By Bishop Gerald Barnes
October is Respect Life Month, a time when we are called to pray and reflect on the fundamental belief that we have as Catholics in the dignity and the preciousness of every human life that God has created.
Over the past 40 plus years many have come to associate this exclusively with our advocacy for the unborn, our dogged opposition to abortion, which has tragically claimed millions of innocent lives. Those who have embraced this important ministry have been called “pro life.”
When you reflect on the great gift that God provides in his creation of us (“you formed my inmost being; you knit me in my mother’s womb – Ps. 139) you would think that everyone would be “pro life.”
Of course, we know by now that such a label has been absconded by the partisan divisions that plague our society. Pro life, for some, means anti-women’s health. To some extent, we as Catholics have not done enough to push back against this oversimplified and inaccurate characterization of what it means for us to be pro life.
Our passionate advocacy that every life be cherished and protected compels us to engage on the issue of abortion. In being pro life, we are also called to stand up for other lives that are threatened, persecuted and suffering. This includes the elderly, the mentally ill, the condemned, the homeless, those who are bullied and harassed, those who suffer in natural disasters, live in trauma and suffer the loss of loved ones. It also includes those living in the shadows created by our broken immigration system.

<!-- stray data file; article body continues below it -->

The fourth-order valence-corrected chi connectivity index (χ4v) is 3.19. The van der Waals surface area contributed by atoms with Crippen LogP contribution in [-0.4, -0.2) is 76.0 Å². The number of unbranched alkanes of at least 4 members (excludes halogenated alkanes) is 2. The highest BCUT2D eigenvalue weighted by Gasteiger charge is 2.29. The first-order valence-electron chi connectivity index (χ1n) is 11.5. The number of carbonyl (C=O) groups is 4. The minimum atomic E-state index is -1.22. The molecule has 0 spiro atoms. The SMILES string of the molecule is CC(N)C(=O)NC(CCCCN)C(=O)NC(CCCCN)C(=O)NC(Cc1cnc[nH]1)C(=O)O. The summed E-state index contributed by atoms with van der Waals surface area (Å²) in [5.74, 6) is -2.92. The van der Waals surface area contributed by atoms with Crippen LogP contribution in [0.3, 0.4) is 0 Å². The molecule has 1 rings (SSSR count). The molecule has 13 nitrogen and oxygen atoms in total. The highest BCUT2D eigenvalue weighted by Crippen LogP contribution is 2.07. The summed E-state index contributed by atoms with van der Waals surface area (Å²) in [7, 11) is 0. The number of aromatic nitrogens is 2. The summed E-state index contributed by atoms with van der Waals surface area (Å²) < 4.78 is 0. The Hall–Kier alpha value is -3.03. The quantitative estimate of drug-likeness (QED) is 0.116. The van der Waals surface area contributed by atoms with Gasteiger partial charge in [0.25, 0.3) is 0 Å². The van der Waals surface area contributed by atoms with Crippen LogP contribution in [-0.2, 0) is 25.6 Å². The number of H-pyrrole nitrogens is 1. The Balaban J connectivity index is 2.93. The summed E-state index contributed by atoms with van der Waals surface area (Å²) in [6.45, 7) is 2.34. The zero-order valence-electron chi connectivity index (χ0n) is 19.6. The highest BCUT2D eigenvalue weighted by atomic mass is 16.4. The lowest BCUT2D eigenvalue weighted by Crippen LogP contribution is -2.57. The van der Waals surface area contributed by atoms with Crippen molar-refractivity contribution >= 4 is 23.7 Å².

If we are to be truly pro life, we must be a champion of all of these children of God. In catechetical circles this is sometimes called “a consistent ethic of life” or “the seamless garment.” The Lord Jesus points us to this in his many Gospel encounters with unlikely characters, from the Samaritan woman at the well to the tax collector to the leper, who others would not deem worthy of his love and attention. If we are to follow His example, then we must love not just the most sympathetic lives (an innocent unborn), but the ones we do not understand or the ones we fear or the ones who have a completely different lived experience than we do.
There is no qualification or criteria for our defense of human life. Pro life means all lives.
Let us reflect on the full spectrum of this important teaching of our faith this month. Let us talk about it among family and friends, and let us consider further support of the many “pro life” ministries in our communities of faith.